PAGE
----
The Native Butterfly Meadow is a Michigan native meadow designed for beautification, habitat creation and to attract pollinators, like the Monarch butterfly. The Monarch butterfly lays eggs exclusively on the milkweed plant and feeds on the nectar of Coneflower, Blazing Star and Goldenrod, all plants that are included in this lot design. Bordered by a clean, perennial edge, this meadow offers a friendly addition to every neighborhood.
Ideal Location: Residential side lot in full sun or partial sun.
The Native Butterfly Meadow is a higher cost lot design that anticipates the use of volunteer labor. The majority of the cost of installing this design is from the potted plants and the seed mix. It is possible to install the lot design through the use of volunteer labor and without using special machinery. To save money, you can buy plants in smaller pot sizes or as plugs. The cost assumes that residents or volunteers have access to basic safety gear and garden tools.
Super Saver Tip: Use plant cuttings from a friend or neighbor to create the perennial edge.
The native perennials in this lot design have deep roots that help capture, hold and absorb stormwater, while offering a colorful garden setting.
The planted border of this meadow grows to a maximum height of two-and-a-half feet. This partially limits views from the street through to the alley; however, you will be able to mostly see through the plants. The planted edge is set back 10 feet from the sidewalk, or as far as the front porch of a house.
Installing the Native Butterfly Meadow will make for a fun and rewarding weekend with your friends, family, or neighbors. The construction process should not require professional assistance if you, with the help and support of others, would like to build this design. Please refer to the Step-By-Step section for guidance. If you are removing existing vegetation on your lot, we recommend holding one full weekend with the help of at least three to five healthy adults, or youth, for an easy time outdoors. The installation process does not require any special, mechanized equipment. The most strenuous physical tasks are removing any existing vegetation from your site, transporting your plants to your lot and scarifying, or raking, the meadow area prior to planting. Machines like a power rake might help, but for a single lot, you should be okay with rakes, some good music, and some refreshments. Always hire a professional if you are not up for the challenge, but remember, this will increase your costs. This is a relatively straightforward lot design and is appropriate for beginners curious to learn more.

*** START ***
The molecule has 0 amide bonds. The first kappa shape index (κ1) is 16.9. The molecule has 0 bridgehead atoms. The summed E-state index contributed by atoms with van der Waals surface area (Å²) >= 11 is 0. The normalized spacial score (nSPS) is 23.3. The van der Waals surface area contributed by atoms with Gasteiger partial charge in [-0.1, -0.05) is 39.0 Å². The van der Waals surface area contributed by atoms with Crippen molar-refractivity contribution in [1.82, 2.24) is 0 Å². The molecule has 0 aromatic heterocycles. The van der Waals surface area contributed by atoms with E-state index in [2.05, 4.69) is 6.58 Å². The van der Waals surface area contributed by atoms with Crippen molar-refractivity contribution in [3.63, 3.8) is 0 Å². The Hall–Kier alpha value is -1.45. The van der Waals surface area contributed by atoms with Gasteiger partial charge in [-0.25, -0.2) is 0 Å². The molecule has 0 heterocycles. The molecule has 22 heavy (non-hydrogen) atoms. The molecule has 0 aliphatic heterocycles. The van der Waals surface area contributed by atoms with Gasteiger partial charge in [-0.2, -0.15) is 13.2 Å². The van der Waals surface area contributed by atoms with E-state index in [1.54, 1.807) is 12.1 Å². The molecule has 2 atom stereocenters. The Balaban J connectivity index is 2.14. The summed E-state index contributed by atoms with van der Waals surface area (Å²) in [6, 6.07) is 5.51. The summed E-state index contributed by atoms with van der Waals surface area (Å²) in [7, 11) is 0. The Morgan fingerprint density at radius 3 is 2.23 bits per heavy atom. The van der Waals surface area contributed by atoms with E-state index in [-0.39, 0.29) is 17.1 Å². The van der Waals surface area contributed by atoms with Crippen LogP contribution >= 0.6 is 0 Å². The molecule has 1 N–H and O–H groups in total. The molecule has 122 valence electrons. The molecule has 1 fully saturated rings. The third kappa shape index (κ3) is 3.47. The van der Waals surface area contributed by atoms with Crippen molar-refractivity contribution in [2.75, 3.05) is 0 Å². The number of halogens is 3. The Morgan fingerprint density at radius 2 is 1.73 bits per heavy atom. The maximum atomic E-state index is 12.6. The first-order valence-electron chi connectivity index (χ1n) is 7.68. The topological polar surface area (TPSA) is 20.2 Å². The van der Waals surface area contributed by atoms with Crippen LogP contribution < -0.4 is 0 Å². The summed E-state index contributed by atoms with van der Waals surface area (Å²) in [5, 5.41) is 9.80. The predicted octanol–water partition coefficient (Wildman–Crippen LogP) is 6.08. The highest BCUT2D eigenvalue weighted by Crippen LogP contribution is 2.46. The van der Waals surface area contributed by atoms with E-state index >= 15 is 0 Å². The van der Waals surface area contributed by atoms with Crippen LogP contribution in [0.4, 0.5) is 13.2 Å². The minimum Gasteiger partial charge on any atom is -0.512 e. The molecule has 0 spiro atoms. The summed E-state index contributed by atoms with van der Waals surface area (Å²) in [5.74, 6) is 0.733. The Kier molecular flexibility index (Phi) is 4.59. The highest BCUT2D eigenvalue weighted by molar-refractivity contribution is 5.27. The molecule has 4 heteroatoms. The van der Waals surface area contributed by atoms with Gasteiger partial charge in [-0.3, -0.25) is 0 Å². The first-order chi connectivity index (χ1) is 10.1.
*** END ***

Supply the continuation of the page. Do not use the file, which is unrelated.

Ten hands or less! With the help of friends, family or neighbors, this project could be completed in a weekend. The Field Guide assumes the lot is ‘construction ready,’ and all equipment and materials required for the lot design have been acquired and are ready to use.
A meadow requires care and maintenance to thrive. This lot design calls for a medium level of maintenance. The Native Butterfly Meadow requires weeding, watering and mowing, particularly during the first two growing seasons while the meadow establishes itself. In the first year, cut your meadow back to four to six inches whenever it reaches above 10 inches in height. After the first year, continue weeding and mowing your meadow in late fall or early spring to keep the meadow at its best. It will take about three years for the meadow to finish growing. The perennial edge is low-maintenance; however, it will require water and weeding within the first two years. Add mulch annually to help suppress weed growth. If you feel your meadow needs more color, it is okay to add additional native seed mixes and plants. Be creative and make it your own!